The present invention solves the problems with existing station controllers primarily by creating a new module, separate and distributed away from the legacy station controller, that performs the primary function for which the station controller was originally designed: job management and control.
In one aspect of the present invention, a software library is provided that enables the next generation of station controllers to be implemented. In particular, a thin station controller client can be created that communicates with an equipment server and is dedicated to the monitoring and control of equipment processing. The thin station controller client communicates with an equipment server, which in turn communications with tools. Industry standard communication protocols can be supported, and a multi-client distributed architecture can be supported.
In another aspect of the present invention, a method for job management and control is provided. In particular, a thin station controller client receives job configuration information and communicates with an equipment server. The equipment server may implement a job factory and stores job instances that provide real-time job status information to the thin station controller client. The equipment server implements a tool model that separates the thin station controller client from direct communication with tools and allows other clients to communicate with tools.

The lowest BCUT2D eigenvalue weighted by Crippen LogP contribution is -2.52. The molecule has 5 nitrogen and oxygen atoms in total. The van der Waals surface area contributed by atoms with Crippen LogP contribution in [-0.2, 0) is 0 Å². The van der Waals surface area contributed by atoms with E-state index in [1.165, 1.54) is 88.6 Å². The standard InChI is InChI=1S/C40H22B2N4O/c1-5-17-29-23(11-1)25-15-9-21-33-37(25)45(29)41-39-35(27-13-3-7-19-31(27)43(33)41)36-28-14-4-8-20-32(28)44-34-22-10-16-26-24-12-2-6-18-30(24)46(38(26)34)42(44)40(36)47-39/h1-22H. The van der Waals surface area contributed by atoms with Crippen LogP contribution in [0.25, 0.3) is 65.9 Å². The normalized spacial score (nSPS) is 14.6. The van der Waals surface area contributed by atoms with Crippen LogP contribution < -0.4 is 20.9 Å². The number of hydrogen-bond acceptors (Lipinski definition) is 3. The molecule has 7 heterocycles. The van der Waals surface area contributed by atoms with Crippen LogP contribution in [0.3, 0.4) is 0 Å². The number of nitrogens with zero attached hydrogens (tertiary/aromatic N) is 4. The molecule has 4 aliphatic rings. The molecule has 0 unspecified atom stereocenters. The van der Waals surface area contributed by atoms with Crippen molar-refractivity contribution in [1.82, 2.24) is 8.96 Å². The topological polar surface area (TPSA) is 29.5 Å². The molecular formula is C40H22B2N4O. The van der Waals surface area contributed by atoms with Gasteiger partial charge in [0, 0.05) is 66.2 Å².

The present invention, in conjunction with an equipment server, provides solutions to many of the hurdles being faced by those implementing station controller solutions in today's semiconductor facilities. A thin station controller client in accordance with the present invention connects to a manufacturing tool or group of tools using a different interface than SECS/GEM, which allows operation without interfering with the legacy station controller. An example of an equipment server for use with the present invention is the Equipment Interface Bridge (EIB), offered by Asyst Technologies, Inc. Asyst Director offered by Asyst Technologies, Inc. is an embodiment of a library for use in creating a job management client in accordance with the present invention.
A thin station controller client implemented in accordance with the present invention communicates through an advanced communications software layer that allows more flexibility in connecting to tools as well as in acquiring data from tools. In this case, it means that the legacy station controller can remain in place while the thin station controller client operates, or the station controller can be completely disassembled into several modules that distribute the many types of functions inefficiently compressed into the legacy station controller into new stand-along components. The architecture of the present invention provides the advantages of using the non-intertwined, open-architected solution to implementing station controller functionality that will work in conjunction with an equipment server.